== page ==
Dorene Lees Lengyel – Class of 57

I enthusiastically entered as a freshman in the fall of 1954. I believe my tuition was $350 per semester. It increased some over the next years, but I was able to pay for my entire 4 years by waitressing in the summers. I took liberal arts classes at Tufts and took the T into Boston to The Nursery Training School  on Marlborough Street for education classes in a lovely old brownstone with at least three floors. This is where girls attended for years but was the last year in Boston. They moved to the Tufts campus in 1954 having become affiliated with them in 1951.

The NTS had purchased a house on the Tufts campus where the first few (maybe 10) four year students could live if needed. Being a Medford girl, I commuted for three years until my senior year. We went to orientation meetings at this house. Women began entering after junior college which helped fill the ranks.

The school bought an old WW11 Quonset hut next to Cousin’s Gym for on campus classes. We had our music classes there with white haired Miss Beatrice Spaulding who had us dancing with scarves and tambourines, making up songs and learning the core of her collected nursery school songs.  I sang them for years in school and to my own children and still remember many. The boys on their way to the gym would peek in the windows and get a laugh out of our performances. One spring day Miss Spaulding thought it a good idea to take us all to the Stoneham Zoo with another music teacher, Tony Salatan, who was a co-host on WGBH Channel 2  with Mary Lou Adams (EPS) on the 1955 children’s program “Come and See”. The idea was to play instruments and sing to the animals and see what their reaction might be. I have some movies of that day and remember only a lot of silliness on our parts! One year at the end of classes the whole school had a picnic at Wingersheek Beach. I remember elderly Miss Chandler, our curriculum teacher, daring to roll down her stockings to get a tan while sitting in the sand.

I made friends in both schools but was not “allowed” to rush a sorority. Everything else was open for us as far as I know and I became a cheerleader for four years.

Because the Korean War was just ending, the school brought a Korean girl (Sook Kim) who spoke no English, to study with our small class. The poor girl was so homesick and timid. She would anxiously hold onto whoever was walking with her to class and we all helped her with English. She did not graduate with us and I think she must have dropped out her sophomore year, but I don’t remember. I wonder what happened to her.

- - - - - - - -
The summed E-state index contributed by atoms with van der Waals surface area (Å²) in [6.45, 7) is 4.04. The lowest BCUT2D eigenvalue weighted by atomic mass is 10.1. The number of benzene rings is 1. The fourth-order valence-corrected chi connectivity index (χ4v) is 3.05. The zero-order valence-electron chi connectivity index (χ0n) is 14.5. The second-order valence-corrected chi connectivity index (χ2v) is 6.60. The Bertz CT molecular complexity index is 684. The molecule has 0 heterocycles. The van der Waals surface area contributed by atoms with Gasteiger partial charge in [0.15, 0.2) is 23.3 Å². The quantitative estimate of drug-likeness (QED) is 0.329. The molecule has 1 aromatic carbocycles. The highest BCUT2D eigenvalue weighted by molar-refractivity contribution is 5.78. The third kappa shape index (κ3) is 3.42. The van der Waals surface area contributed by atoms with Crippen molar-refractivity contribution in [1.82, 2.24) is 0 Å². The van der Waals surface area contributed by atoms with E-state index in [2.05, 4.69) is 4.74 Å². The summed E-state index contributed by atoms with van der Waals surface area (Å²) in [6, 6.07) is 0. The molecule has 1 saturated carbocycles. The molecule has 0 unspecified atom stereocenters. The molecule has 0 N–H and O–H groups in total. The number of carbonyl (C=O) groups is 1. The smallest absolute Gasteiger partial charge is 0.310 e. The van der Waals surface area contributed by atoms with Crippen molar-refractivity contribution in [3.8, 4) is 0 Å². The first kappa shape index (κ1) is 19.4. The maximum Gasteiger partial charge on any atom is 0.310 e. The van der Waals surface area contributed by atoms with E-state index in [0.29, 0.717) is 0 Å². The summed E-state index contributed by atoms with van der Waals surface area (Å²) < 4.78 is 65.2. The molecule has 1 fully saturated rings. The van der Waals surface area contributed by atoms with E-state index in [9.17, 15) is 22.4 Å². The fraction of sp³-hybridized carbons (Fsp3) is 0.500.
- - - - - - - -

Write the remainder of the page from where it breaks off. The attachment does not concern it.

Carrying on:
In my freshman and sophomore years, we observed in many nursery and kindergarten classrooms, both private and public, to get a feel for the many differences in teaching styles and curricula. Fortunately I had a car so could drive myself and others to various schools. In our junior and senior years we had a different student teacher assignment for each semester, five days a week. This was absolutely invaluable!

In 1954 Tufts became a university. There was a movie made called ‘How One College Educates” for prospective students. I had a small cameo in it! Dr. Cockerell became our director and the name was changed to Eliot-Pearson in 1955. In my senior year I lived on campus at Wyeth House. We had a dear housemother Mrs. Ester Karlson who made sure we kept our curfews and had no boys beyond our front room. I remember having to get special permission to meet my boyfriend after the curfew one night as he was coming home from a navy assignment for our senior prom. We had one telephone in a booth on the first floor for all the girls. We’d take turns answering it and yelling up the stairs for whomever it was for. We had a kitchen in our dorm and sometimes got communal meals there but most often we’d drive to Cambridge to a buffet restaurant right off Massachusetts Ave. where we would get a 3 course meal for 99 cents.

In my Eliot-Pearson Handbook from 1956 I note we had a strict dress code. “Bermuda shorts or slacks and jeans may be worn in the dorms but not on Tufts Campus and not in Boston Proper” reads one admonition. There were many rules for “overnight absences”, “signing out” calling hours for men callers, times for being out evenings and quiet time for study hours.

After graduation, my first job was in Syosset, Long Island, NY teaching public kindergarten for $4200. I had 36 children in the morning and 36 in the afternoon with no aide. After that, I started a private pre-school, St. Paul’s Church Day School, in Peabody, Ma. I was director and kindergarten teacher there, was director for 10 years of a large pre school in Lynnfield, Ma, earned my Master’s at Lesley College over 7 years in Special Ed. and became a Lynnfield public school kindergarten teacher for 10 years. I did a great deal of private tutoring, was one of the early members of the Whole Language Association, taught English as a Second Language and taught in the Resource Room in Lynnfield Public Schools.

My years at Tufts and Eliot-Pearson were some of my happiest. I had wonderful hands-on, creative training and used what I learned for years. I continue many friendships made then.

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